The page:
Managing The Risk Of Data Breaches
As technology progresses, the digitisation of information is leading to more frequent and costly cyberattacks. In one of South Africa’s biggest data breaches, credit bureau Experian recently exposed the personal details of as many as 24 million consumers and nearly 800 000 businesses to online fraudsters.
Data breaches have thrown the vulnerability of even the most supposedly secure data repositories into question. Malware, phishing, DDoS attacks and ransomware are just some of the methods that external hackers use to gain access to data. Internal data leaks, which stem from employees, may be accidental or wilful, with some employees willingly selling data to cyber criminals.
“Unfortunately, even the most advanced cybersecurity systems may be susceptible to data breaches,” says attorney Simone Monty of Monty Legal Consultants. “The person or business responsible for personal information must ensure that appropriate security measures and safeguardsare put in place to make their systems less vulnerable to cyber criminals.”
The impact of POPIA
The Protection of Personal Information Act (POPIA) is designed to protect consumers from data theft, and organisations from loss of confidential information. Failing to take reasonable and practical steps to safeguard data may lead to reputational and financial harm, disruption to business operations, and the possibility of fines, imprisonment and damages claims from data subjects who may have suffered loss as a result of the data breach.
“POPIA demands accountability,” says Monty. “Organisations are expected to demonstrate respect for the law and the consumer by having monitoring and security protocols in place. They must ensure that employees are trained on data security and that staff and service providers have access only to the data they need. There are a number of best practice protocols that are used as a benchmark to evaluate the level of security of systems that a responsible company will continue to test and update as the landscape changes.”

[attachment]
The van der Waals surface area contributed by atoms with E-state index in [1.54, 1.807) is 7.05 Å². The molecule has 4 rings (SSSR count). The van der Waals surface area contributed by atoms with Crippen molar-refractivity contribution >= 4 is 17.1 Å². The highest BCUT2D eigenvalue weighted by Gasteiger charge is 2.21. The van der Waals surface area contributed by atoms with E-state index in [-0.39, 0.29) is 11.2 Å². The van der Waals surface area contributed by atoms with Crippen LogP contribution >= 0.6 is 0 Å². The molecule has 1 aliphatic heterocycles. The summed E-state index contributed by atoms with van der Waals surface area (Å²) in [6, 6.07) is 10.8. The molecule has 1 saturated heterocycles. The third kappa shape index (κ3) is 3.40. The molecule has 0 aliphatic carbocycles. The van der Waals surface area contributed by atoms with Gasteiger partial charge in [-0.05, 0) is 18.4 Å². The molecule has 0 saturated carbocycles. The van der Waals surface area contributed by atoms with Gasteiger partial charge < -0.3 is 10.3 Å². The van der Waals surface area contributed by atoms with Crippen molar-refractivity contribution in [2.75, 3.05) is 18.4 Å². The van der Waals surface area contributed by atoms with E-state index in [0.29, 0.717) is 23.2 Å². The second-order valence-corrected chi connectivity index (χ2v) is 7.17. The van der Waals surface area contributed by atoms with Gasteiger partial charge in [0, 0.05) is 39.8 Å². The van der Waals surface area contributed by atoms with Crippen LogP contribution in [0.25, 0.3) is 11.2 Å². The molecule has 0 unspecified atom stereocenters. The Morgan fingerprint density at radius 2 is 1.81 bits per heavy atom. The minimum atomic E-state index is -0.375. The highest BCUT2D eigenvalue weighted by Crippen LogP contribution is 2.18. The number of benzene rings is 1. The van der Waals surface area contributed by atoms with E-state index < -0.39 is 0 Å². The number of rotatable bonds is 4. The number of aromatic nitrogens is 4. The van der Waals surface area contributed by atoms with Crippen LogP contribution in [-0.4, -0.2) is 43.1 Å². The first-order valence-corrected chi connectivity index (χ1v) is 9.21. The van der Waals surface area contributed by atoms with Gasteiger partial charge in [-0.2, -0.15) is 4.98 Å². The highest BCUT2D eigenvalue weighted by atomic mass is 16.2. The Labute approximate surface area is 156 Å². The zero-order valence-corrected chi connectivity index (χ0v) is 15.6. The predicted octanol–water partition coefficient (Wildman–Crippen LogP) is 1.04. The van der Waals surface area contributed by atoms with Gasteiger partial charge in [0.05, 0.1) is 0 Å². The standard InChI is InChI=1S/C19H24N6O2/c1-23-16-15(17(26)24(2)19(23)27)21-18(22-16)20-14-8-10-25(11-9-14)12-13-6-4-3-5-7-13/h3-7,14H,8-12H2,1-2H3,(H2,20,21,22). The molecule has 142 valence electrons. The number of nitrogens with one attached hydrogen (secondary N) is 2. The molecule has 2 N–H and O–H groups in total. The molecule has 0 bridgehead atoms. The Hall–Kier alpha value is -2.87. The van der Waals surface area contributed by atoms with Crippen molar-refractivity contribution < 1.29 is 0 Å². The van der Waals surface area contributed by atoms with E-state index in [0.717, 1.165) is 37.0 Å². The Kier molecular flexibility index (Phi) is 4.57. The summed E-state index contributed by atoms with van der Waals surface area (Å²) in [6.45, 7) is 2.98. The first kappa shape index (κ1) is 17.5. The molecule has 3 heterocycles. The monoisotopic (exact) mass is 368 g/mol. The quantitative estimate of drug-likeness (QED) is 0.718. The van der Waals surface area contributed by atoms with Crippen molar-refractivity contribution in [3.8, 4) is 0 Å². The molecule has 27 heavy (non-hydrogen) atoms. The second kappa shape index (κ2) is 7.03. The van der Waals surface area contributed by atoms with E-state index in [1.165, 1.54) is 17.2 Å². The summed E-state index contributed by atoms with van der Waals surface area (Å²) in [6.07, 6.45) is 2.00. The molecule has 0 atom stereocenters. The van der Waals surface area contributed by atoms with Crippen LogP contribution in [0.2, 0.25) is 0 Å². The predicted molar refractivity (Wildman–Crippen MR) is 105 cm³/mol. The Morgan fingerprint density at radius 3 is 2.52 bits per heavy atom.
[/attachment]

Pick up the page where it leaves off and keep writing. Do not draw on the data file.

It’s important for an organisation to understand what POPIA requires in the event of a security compromise. It is prudent to develop a proactive incident response plan rather than taking a crisis-driven approach.
With so many people working from home, good cyber hygiene is a must to help prevent malware and viruses from penetrating your home office…
Here are some free options:
Kaspersky Security Cloud Free provides alerts and warnings, and blocks direct threats from viruses, worms, Trojans, malware, ransomware and other dangers.
Avast Free Antivirus scans for security and performance issues, and provides real-time protection by analysing unknown files before they get to you.
AVG AntiVirus Free includes real-time security updates, scans for malware, ransomware and performance issues, and stops malicious downloads before they reach your PC.
Bitdefender Antivirus Free Edition includes all the essential protection features, without slowing down your PC.
Here are some paid options:
Bitdefender offers virus protection that predicts, prevents, detects and removes even the latest cyber threats.
Norton advanced security with antivirus protects against existing and emerging online threats to devices, and protects your private and financial information.
McAfee secures your accounts and generates complex passwords automatically so you can navigate safely online.
BullGuard provides antivirus, advanced internet security, and identity protection for all devices.
Sources: kaspersky.co.za; avast.com; avg.com; bitdefender.com; norton.com; mcafee.com; bullguard.com